Home - Claire Moore - Labor Senator for Queensland

Debate on Aged Care

This whole argument has degenerated into a very shabby attack on people who have genuine concerns about aged care in this community. I challenge the senators on the other side to attend some of the Senate estimates processes where senators from this side across the board, with some support generally from some of the people from the government as well, look painstakingly at the specific issues of aged care services in our community . If any of the senators who have been involved in this discussion from the government would care to go back and look at the questions that were asked of the minister today, they would see we were asking specifically about aged care services, about the number of beds that are available. In this case we were asking about Queensland, but the figures could be extended across the whole country. In my question to the minister, I asked specifically about bed opportunities for Queenslanders and the minister got up and had a go. I am not even going to attempt to define some of the terms that Senator Brandis just used because I am not sure how you spell them, let alone how you say 44 SENATE Monday, 11 September 2006 CHAMBER them. I asked about aged care beds that were currently available under the government's proposals in the Logan River area. I also asked about the south coast area. These are people, Minister. We are not talking about numbers that can be read out. We are talking about opportunities for people to have effective aged care in their communities.

The current situation using these figures indicates that, under the ratio and formula that the government has introduced through media releases across the country over the last few months-and we celebrated the introduction of this increase in availability of beds-the numbers of beds are at a low in the Logan River Valley area. In the suburbs of Woodridge, Logan, Waterford, Albert, Springwood, Beaudesert, Gaven, Redland, Capalaba-a lot of those suburbs had the chance to vote in Queensland and made their obvious awareness of their conditions of service known at the ballot box-there was a negative result of over 300 on the government's own expected figures of ratios of beds available. But even that looks pretty good in comparison with the south coast in the areas of Currumbin, Burleigh and Robina, which we know have an ageing population, where the demand for effective aged care is very high. It is not a new demand; it is a demand that everybody has known about for many years. In that area, under the government's determined ratio of bed availability, the government is falling short by almost 600 beds. That is not an argument just about numbers. The minister got up today and read off a whole range of figures which we have heard before when we have asked questions about what is happening with aged care. We have read the media releases that the minister puts out about budget initiatives. We have heard Senator Adams, again, talk about the range of initiatives that were brought in at the last budget. We are waiting to see them happen. We are waiting to see those services put in place. The members of the community have an expectation because they have been told by the government about the services that they are going to receive. The government have created an expectation. We are asking: where is the result? We do not want to get into some shabby discussion about election results. I think a few people have to take ownership for the way questions have been asked, and the responses made, in the weeks leading up to the state election in Queensland.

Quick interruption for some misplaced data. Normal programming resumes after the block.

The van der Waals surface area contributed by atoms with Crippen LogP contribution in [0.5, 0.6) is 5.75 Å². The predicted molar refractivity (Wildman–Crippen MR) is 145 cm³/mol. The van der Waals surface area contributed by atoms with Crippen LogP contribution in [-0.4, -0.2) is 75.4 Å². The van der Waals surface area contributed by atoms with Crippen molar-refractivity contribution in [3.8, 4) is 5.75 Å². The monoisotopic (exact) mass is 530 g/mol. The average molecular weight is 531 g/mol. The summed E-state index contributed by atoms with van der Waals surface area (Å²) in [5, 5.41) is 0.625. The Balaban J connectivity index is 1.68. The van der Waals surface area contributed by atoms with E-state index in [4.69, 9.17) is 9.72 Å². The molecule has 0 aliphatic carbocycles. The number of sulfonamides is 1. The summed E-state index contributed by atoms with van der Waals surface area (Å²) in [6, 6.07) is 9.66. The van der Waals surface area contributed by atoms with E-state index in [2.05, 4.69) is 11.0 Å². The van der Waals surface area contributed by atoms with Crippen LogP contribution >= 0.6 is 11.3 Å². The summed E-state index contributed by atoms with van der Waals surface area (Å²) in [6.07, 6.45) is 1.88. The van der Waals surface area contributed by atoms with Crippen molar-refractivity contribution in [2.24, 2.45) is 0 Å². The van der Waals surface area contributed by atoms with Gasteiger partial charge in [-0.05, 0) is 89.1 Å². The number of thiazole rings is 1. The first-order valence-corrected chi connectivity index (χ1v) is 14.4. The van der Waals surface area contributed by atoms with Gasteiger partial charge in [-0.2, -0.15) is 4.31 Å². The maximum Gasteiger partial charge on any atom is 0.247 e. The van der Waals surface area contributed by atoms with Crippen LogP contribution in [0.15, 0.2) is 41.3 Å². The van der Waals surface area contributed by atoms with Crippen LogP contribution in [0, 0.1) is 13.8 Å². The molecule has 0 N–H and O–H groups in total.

The minister today made two comments that I was particularly interested in. Amongst all the figures-and I have taken note of those as well-the minister in one response made these two statements: that Queensland has received 'more than its fair share' under the budget initiatives that he has ministerial responsibility for, and that 'Queensland has got what it deserves to get under the formulas'. I am interested to see whether we are going to get what we deserve to get under the formula or more than our fair share, but I would hope that the people, particularly in the areas of Logan River Valley and the south coast, would be able to expect that they will have access to beds for their aged relatives and for those of them who need it. We will not degenerate to the kind of shabby discussion that we have heard today and also in the process. We need direct answers to questions, not meaningless rhetoric. Question agreed to.

11 September, 2006